A lot of classic euros tend to skew towards players plotting out and executing their own plans each turn, without much interaction or connection between what they’re doing and what their opponents are doing. That’s not necessarily a bad thing of course, but the designers behind Kutná Hora: The City of Silver wanted to create a very different heavy euro experience.
In Kutná Hora, everything is tied together by a dynamic supply and demand economic system that makes for an ever-shifting journey as the city evolves over the course of the game. Every action a player takes affects almost everyone else on the board in some way, and that keeps cycling in different directions from turn to turn. This makes for highly interactive rounds where you have to keep a close eye on what other players are doing and be willing to pivot, if you want to keep up.
Economic balance is the key to prosperity
“The dynamic economy is something really unique,” says Petr Čáslava, one of the game’s trio of co-designers. “Kutná Hora was designed on really dynamic elements — it’s not just the economics itself, it flows through other areas of the game, too. What we tried to do, and I truly believe we achieved, is to produce new stories around the table each time you play the game.”
Over the course of the game, players will be mining, smelting, acquiring plots of land, building guild structures and engaging in other key activities that go towards enhancing the city’s (and their own) prosperity. Their choices and actions can have a dramatic effect on the market over time, as you might expect with the flow of a supply and demand economy. When someone constructs multiple buildings of the same type and floods the market with a particular resource, for example, the price of that resource goes down — which can help or hinder others, depending on the circumstances. As more people come to inhabit the city and population grows, however, the price of that devalued resource will slowly rise back up. Things are always in flux.
As such, no two games of Kutná Hora are quite the same, which makes for high replayability due to the sheer level of player interactivity with the game’s systems and one another. The first time you play, for example, you could suddenly find that other player’s choices make the cost of wood very expensive. Consequently, this makes it harder to build as often, depending on the configuration of guilds you control, which instead nudges you to double down on mining instead because it’s cheaper for you. Other times, your experience could be the complete opposite, and it will tell a very different story.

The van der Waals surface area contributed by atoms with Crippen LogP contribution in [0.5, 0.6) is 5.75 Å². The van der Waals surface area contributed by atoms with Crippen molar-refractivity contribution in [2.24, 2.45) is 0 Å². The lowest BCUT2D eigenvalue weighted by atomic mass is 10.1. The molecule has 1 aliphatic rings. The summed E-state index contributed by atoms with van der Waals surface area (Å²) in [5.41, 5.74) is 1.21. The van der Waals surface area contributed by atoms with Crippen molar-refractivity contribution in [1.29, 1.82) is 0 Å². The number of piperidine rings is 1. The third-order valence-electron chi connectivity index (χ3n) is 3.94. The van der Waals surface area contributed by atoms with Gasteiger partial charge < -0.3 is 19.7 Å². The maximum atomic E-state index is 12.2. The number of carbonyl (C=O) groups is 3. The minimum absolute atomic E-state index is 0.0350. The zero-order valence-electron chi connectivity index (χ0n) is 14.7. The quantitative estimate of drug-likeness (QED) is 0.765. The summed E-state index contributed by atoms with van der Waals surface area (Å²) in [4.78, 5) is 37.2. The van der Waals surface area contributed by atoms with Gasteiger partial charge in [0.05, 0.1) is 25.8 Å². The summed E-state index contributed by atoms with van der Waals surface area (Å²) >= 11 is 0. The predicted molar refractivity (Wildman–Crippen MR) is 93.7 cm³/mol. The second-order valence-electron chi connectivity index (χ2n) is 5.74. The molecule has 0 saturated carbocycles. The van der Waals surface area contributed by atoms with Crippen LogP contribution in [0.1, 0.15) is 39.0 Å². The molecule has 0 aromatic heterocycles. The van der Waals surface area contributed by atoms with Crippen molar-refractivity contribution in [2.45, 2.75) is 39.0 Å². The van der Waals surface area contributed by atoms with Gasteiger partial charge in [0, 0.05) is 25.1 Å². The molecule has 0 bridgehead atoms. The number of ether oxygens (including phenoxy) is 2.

Kutná Hora is also not a zero sum game where you can only narrowly focus on your own goals and win easily. All players are tied into the game’s economic systems, which connects strongly to the theme of collectively working together to build a grand city. You have to balance your own self-interest with the greater good of progressing the city, or you will struggle.
“Sometimes in Kutná Hora what you have to do is make decisions that will give points to yourself as well as other players…that’s unique,” adds co-designer Ondřej Bystroň. “You need to think in terms of ‘in this action I will give some points to myself and someone else,’ and if you can distribute victory points cleverly enough, then you can win the game.”
There are other nuances to that across the game’s other systems, of course, which we’ll explore in future articles.
The evolution and design of the dynamic economy
All resources in the game are handled as one currency: coins. When you gain a particular resource based-on what your earning capacity is for that resource, you gain it in the form of coins. When paying for a resource requirement, you spend coins based on the economic market value of that resource.
Using coins simplifies some aspects of the game’s economic systems, but finding a way to help players easily track the flow of the dynamic economy over the course of the game proved to be a challenge that took several years of iteration to iron out. Early prototypes involved complex charts that only Ondřej could decipher. “Developing the math to make it all work was a very gradual process,” he notes.
The initial tracking system soon evolved from impenetrable charts to a multi-layered wheel system, which worked far better but had some difficulties with readability, depending on the angle you viewed it from. Eventually, Petr and the production team at CGE came up with the idea to create “cardboard computers” — little stands featuring decks of swappable cards that could be slotted in, allowing for much greater variability in the economic systems and easier tracking with simple pull tabs.
Two sets of cardboard computers are used to track various resources tied to the game’s six guilds, which allows for more layers of economic systems to be in play at the same time. One focuses on how much silver ore is being produced in the city — which includes combined tabs for mining and smelting, which are tied together, as well as scribes. The other cardboard computer focuses on population, with tabs for lumber production, entertainment, and food production.
“We had to change our mindset to work with the cardboard computers, but it allows us to do so much more with the system compared to the wheel design,” says Petr.
Curious to learn more about the other mechanics and systems at play in our upcoming city-building heavy euro? Stay tuned for more behind-the-scenes articles and don’t forget to subscribe to the BGG page so you don’t miss any important updates!